While she was telling me that we as women need to stop feeling guilty about not taking care of others during this time, I felt my stomach heave. I was told I needed to take care of myself and sleep. I tried to blurt out that I needed to throw up again and while I was racing again to the bathroom, I hung up on the nurse and even though I thought I had emptied out pretty much everything, there was still a little something left that I managed to retch out.

I brushed my teeth and rinsed out my mouth. Crawled back onto the couch and fell asleep. At some point, I did take the anti nausea medication and nibbled on some crackers. Also managed to get some water in me. My body just does not like having drugs put into it.

The next day I felt better and I made certain to stick with the three times per day medication and the second one in between when my stomach started to twist. But at this point, my whole pelvic region ached. Everything around my hips was sore and ached. I called my nurse navigator and she asked if I was taking the Claritin like I had been told. Oops. My bad. I was supposed to take one Claritin a day right after the Neulasta shot. I was told to try Tylenol or ibuprofen for the pain.

I really do not like to take medication. I always end up with either/and/or dizziness, diarrhea, stomach upset, headaches and aches. But after that Monday, I religiously stuck to taking the anti nausea medicines. I hate throwing up. But then I guess everyone else feels the same way.

I started to feel better. But certain smells started to twist my stomach and I just kept away from them. My mouth started to get rough patches. I rinsed out my mouth with a special mouthwash my dentist had sent to me. The soles of my feet started to feel hot. I was tired. And I started to get really grumpy as I was waiting to see when my hair would start falling out. Each day I announced that I still have my hair. My son kept telling me not to stress out about it. I told him I wasn’t stressing, just remarking that I still have hair.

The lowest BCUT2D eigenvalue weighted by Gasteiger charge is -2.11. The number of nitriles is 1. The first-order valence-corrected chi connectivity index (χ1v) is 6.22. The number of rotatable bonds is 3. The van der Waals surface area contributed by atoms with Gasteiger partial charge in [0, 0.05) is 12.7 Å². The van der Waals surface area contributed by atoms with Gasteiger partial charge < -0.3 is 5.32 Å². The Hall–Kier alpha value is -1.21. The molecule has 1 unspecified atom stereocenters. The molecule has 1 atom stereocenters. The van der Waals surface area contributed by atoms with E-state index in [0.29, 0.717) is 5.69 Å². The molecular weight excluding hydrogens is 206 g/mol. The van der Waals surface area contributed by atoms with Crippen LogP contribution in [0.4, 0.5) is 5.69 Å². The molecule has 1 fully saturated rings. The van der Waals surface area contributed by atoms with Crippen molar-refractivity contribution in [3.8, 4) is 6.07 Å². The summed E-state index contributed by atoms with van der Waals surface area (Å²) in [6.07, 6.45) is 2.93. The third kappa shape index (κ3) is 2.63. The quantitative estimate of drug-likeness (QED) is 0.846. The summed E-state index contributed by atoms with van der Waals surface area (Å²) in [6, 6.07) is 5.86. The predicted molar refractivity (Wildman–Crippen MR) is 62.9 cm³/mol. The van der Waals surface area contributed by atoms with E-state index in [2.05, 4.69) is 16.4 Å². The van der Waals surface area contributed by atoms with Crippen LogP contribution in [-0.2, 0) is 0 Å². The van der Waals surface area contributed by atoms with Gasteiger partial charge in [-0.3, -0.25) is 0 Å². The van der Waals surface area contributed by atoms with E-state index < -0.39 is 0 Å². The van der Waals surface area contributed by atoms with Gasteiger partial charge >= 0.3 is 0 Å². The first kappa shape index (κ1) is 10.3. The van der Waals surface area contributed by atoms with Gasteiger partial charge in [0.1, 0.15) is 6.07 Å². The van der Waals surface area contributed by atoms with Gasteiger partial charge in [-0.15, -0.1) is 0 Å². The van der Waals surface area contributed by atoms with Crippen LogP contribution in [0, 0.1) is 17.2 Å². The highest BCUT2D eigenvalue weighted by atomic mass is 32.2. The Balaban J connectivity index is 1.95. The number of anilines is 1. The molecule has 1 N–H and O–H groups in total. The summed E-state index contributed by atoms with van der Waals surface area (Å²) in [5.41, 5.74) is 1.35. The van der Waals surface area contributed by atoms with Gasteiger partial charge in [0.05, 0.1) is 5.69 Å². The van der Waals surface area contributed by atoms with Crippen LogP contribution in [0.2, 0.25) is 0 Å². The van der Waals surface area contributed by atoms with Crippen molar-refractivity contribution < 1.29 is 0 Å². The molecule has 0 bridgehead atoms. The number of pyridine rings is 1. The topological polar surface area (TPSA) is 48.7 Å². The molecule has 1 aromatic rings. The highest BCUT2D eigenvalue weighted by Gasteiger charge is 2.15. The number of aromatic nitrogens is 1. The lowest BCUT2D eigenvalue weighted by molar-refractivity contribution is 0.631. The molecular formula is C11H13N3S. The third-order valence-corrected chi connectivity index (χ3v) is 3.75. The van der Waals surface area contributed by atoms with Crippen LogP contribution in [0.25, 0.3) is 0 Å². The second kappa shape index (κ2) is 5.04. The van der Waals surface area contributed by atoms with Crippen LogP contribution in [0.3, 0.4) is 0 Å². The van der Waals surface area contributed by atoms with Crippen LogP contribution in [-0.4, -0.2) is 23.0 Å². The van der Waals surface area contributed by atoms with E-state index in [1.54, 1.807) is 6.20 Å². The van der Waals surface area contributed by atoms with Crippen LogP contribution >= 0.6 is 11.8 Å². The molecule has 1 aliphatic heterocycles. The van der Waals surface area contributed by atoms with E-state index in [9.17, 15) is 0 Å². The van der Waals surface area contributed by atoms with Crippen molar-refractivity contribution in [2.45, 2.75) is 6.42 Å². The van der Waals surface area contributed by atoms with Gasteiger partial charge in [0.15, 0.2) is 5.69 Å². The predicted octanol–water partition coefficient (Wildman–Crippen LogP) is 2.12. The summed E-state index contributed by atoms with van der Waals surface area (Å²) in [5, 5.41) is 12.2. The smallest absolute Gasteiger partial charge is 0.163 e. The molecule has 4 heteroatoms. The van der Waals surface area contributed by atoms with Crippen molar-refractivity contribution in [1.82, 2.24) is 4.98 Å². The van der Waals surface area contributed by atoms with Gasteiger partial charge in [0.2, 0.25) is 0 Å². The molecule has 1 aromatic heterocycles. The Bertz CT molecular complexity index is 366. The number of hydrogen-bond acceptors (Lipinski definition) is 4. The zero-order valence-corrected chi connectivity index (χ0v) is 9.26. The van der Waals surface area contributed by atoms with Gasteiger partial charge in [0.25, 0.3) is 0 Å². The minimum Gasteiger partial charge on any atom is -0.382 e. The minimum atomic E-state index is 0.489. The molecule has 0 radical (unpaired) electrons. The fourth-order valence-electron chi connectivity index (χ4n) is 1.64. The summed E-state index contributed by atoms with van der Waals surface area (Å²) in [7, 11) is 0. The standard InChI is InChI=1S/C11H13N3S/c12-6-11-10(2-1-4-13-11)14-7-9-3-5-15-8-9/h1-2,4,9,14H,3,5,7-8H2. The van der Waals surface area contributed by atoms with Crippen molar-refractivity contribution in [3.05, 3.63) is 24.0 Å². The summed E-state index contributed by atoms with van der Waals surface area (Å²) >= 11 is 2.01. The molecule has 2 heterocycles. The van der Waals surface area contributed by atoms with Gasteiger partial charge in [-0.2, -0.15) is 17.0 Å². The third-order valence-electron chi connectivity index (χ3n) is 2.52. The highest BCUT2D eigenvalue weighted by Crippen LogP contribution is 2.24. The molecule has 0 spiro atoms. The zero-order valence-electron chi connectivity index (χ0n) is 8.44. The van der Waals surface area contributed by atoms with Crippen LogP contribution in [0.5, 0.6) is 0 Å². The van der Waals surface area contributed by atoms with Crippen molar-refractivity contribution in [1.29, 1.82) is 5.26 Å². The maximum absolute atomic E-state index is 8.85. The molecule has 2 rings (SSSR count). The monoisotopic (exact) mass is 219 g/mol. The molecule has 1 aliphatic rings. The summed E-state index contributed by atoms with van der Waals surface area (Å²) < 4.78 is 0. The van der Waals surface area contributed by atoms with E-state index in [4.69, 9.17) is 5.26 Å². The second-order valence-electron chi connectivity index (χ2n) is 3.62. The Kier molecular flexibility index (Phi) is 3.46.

I still have hair, but it is starting to come out. Tomorrow I go for the second round of chemotherapy.

Chemotherapy – My Cancer Journey

It was here. The first day, the first round of chemotherapy. My best friend and her daughter had arrived the night before and went with Bill and I to my appointment. I was frightened. I was nervous. I was anxious. I was so glad Elizabeth and Delaney could be with me.

We first met with my medical oncologist. Bill had applied the lidocaine ointment over the probe for me. I unfortunately managed to get some on my tongue. Yes, this stuff works.

I wasn’t surprised that my blood pressure was elevated. The nurse wasn’t either. The nurse inserted her needle and drew blood. Did not feel a thing until Bill asked the nurse if she could use a larger post the next time. What a man. The nurse left the iv in, sent the blood work off to the labs and we made our way to the infusion room. Infusion room.

It was a busy place. From what I remember, all the chairs were full and I took the last empty one. Large windows behind me. Glass panels on the ceiling with pictures of leaves and the sky. But none of this could detract from what would be happening and was happening to everyone there. The nurse told me they had to wait for the results from the lab before they could get started. The wait times on this varied greatly. If my blood work was good, then they could proceed. The nurse warned me that if at any time my blood work was not acceptable, I would be sent home and asked to come back in one week. Well, that was not going to happen today since this was my first treatment.

A large saline solution was plugged into me. The nurse told me I would be filled with two different types of anti nausea medicine before the chemo drugs. I was told that Zofran causes constipation and that I should alternate between the two drugs. The nurse also showed me the chemo drugs. The first one, Adriamycin, was red in color. The second one, cytoxin, was clear.